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R.I.P.: Nonproliferation

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message 1: by Héctor (last edited Aug 25, 2016 12:13PM) (new)

Héctor The concept of nuclear non-proliferation has been in trouble since the atomic bombing of Hiroshima on August 6, 1945. If the initial shock led to much sentiment worldwide to banish somehow this weapon, this sentiment has been losing support ever since. The concept did limp along for 62 years, which is pretty long, considering how improbable it always was that any country would renounce access to powerful weapons that other countries possessed. However, the U.S.-India Civil Nuclear Cooperation Initiative, officially announced on July 27, 2007, can be considered the final nail in the coffin of a hopeless idea.

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message 2: by Héctor (last edited Aug 25, 2016 01:10PM) (new)

Héctor NUCLEAR-armed states are criminal states. They have a legal obligation, confirmed by the World Court, to live up to Article 6 of the Nuclear Nonproliferation Treaty, which calls on them to carry out good-faith negotiations to eliminate nuclear weapons entirely. None of the nuclear states has lived up to it. The United States is a leading violator, especially the Bush administration, which even has stated that it isn't subject to Article 6. On July 27, Washington entered into an agreement with India that guts the central part of the NPT, though there remains substantial opposition in both countries. India, like Israel and Pakistan (but unlike Iran), is not an NPT signatory, and has developed nuclear weapons outside the treaty. With this new agreement, the Bush administration effectively endorses and facilitates this outlaw behaviour. The agreement violates US law, and bypasses the Nuclear Suppliers Group, the 45 nations that have established strict rules to lessen the danger of proliferation of nuclear weapons. Daryl Kimball, executive director of the Arms Control Association, observes that the agreement doesn't bar further Indian nuclear testing and, "incredibly, ... commits Washington to help New Delhi secure fuel supplies from other countries even if India resumes testing." It also permits India to "free up its limited domestic supplies for bomb production." All these steps are in direct violation of international nonproliferation agreements. The Indo-US agreement is likely to prompt others to break the rules as well. Pakistan is reported to be building a plutonium production reactor for nuclear weapons, apparently beginning a more advanced phase of weapons design. Israel, the regional nuclear superpower, has been lobbying Congress for privileges similar to India's, and has approached the Nuclear Suppliers Group with requests for exemption from its rules. Now France, Russia and Australia have moved to pursue nuclear deals with India, as China has with Pakistan — hardly a surprise, once the global superpower has opened the door.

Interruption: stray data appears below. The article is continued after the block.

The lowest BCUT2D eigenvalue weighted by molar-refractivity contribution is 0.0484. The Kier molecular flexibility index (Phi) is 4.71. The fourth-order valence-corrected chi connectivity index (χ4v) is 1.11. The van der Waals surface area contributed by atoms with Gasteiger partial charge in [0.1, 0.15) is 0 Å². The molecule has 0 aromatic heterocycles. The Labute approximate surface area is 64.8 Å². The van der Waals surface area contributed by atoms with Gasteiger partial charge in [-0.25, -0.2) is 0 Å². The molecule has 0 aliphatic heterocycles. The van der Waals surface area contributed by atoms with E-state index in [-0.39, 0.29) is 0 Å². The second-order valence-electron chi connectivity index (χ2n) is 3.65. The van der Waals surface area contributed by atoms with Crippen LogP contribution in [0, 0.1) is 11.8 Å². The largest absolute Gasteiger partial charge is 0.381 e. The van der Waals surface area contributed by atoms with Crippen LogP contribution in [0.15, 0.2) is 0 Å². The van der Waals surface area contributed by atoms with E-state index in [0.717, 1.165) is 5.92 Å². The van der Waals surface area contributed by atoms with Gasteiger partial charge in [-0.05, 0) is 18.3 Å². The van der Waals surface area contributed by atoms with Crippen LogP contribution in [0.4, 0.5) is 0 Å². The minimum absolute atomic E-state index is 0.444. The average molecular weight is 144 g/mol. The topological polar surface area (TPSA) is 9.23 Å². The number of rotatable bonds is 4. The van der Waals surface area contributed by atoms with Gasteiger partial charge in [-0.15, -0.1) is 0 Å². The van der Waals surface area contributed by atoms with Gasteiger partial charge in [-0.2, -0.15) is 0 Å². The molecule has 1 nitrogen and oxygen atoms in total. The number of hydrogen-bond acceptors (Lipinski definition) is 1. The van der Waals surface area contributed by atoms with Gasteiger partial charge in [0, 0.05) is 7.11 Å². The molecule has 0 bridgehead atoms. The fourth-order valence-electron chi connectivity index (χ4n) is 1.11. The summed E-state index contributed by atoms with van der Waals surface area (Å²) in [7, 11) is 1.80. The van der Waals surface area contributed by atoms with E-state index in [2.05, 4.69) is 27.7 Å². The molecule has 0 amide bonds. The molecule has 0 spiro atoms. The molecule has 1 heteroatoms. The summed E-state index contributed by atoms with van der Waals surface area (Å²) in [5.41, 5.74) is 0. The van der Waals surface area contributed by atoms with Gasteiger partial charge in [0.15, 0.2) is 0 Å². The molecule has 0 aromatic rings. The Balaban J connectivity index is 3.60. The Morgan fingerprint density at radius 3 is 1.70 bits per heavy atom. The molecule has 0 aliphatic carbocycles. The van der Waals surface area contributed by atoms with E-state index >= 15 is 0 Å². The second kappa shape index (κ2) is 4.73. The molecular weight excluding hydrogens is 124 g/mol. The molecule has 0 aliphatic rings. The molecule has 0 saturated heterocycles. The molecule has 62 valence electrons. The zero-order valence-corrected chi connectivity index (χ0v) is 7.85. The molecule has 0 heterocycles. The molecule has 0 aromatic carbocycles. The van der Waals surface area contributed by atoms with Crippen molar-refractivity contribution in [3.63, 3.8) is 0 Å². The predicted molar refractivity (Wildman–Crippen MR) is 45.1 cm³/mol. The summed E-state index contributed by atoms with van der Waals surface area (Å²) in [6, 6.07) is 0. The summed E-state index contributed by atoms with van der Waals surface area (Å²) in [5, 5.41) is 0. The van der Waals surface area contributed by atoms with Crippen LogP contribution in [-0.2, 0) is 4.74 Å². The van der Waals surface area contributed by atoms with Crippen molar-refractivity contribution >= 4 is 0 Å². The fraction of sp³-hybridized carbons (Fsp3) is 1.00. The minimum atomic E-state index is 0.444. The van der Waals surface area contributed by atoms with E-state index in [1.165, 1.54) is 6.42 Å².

See Derailing a deal by Noam Chomsky

message 3: by Héctor (last edited Aug 25, 2016 01:11PM) (new)

Héctor India has officially informed the United States that it has frozen a nuclear deal that was supposed to herald a strategic alliance between the biggest democracy in the world and the richest. Manmohan Singh, the Prime Minister, telephoned President Bush on Monday night to tell him that the deal had run into difficulties because of opposition from his communist allies. "The Prime Minister explained to President Bush that difficulties have arisen with respect to operationalisation of the India-US civil nuclear co-operation agreement," the Indian Government said. The Americans said that they would continue to work on the deal but analysts and diplomats said it would not be ready for approval by the US Congress before the end of the Bush Administration. "It's over. The Americans are distraught," one Western diplomat told The Times. "The embassy has been working on little else for two years." The deal's failure is a huge embarrassment for Mr Singh, who gave it his personal backing, and for Mr Bush, who was hoping it would be a foreign policy success.

See Phone call derails controversial deal to attract India into nuclear fold by Jeremy Page.

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